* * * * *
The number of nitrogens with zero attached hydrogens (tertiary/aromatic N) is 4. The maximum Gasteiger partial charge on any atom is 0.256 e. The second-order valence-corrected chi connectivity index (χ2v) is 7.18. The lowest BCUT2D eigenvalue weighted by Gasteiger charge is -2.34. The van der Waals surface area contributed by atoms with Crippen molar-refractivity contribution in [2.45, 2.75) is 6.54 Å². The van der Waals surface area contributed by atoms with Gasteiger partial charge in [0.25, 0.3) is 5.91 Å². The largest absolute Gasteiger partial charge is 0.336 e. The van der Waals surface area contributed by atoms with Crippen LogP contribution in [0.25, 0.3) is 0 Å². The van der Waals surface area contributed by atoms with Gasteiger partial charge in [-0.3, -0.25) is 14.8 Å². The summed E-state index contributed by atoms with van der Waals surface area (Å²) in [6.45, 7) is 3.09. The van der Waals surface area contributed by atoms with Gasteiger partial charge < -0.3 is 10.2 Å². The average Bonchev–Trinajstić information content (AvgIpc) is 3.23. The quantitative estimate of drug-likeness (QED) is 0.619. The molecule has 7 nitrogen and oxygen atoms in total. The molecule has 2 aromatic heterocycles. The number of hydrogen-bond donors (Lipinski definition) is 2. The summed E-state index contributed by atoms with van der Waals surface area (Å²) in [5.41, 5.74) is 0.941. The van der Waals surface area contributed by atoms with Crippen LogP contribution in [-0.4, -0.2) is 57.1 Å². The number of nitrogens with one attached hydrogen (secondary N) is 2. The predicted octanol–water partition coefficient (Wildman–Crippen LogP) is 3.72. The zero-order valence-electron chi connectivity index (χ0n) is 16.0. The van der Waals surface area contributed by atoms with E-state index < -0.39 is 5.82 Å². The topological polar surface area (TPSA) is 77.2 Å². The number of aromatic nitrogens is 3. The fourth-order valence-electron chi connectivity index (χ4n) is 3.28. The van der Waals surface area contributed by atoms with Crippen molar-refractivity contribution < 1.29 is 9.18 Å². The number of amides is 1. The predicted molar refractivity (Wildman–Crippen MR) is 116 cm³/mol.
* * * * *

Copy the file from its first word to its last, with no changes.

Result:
The number of nitrogens with zero attached hydrogens (tertiary/aromatic N) is 4. The maximum Gasteiger partial charge on any atom is 0.256 e. The second-order valence-corrected chi connectivity index (χ2v) is 7.18. The lowest BCUT2D eigenvalue weighted by Gasteiger charge is -2.34. The van der Waals surface area contributed by atoms with Crippen molar-refractivity contribution in [2.45, 2.75) is 6.54 Å². The van der Waals surface area contributed by atoms with Gasteiger partial charge in [0.25, 0.3) is 5.91 Å². The largest absolute Gasteiger partial charge is 0.336 e. The van der Waals surface area contributed by atoms with Crippen LogP contribution in [0.25, 0.3) is 0 Å². The van der Waals surface area contributed by atoms with Gasteiger partial charge in [-0.3, -0.25) is 14.8 Å². The summed E-state index contributed by atoms with van der Waals surface area (Å²) in [6.45, 7) is 3.09. The van der Waals surface area contributed by atoms with Gasteiger partial charge < -0.3 is 10.2 Å². The average Bonchev–Trinajstić information content (AvgIpc) is 3.23. The quantitative estimate of drug-likeness (QED) is 0.619. The molecule has 7 nitrogen and oxygen atoms in total. The molecule has 2 aromatic heterocycles. The number of hydrogen-bond donors (Lipinski definition) is 2. The summed E-state index contributed by atoms with van der Waals surface area (Å²) in [5.41, 5.74) is 0.941. The van der Waals surface area contributed by atoms with Crippen LogP contribution in [-0.4, -0.2) is 57.1 Å². The number of nitrogens with one attached hydrogen (secondary N) is 2. The predicted octanol–water partition coefficient (Wildman–Crippen LogP) is 3.72. The zero-order valence-electron chi connectivity index (χ0n) is 16.0. The van der Waals surface area contributed by atoms with E-state index < -0.39 is 5.82 Å². The topological polar surface area (TPSA) is 77.2 Å². The number of aromatic nitrogens is 3. The fourth-order valence-electron chi connectivity index (χ4n) is 3.28. The van der Waals surface area contributed by atoms with Crippen molar-refractivity contribution < 1.29 is 9.18 Å². The number of amides is 1. The predicted molar refractivity (Wildman–Crippen MR) is 116 cm³/mol.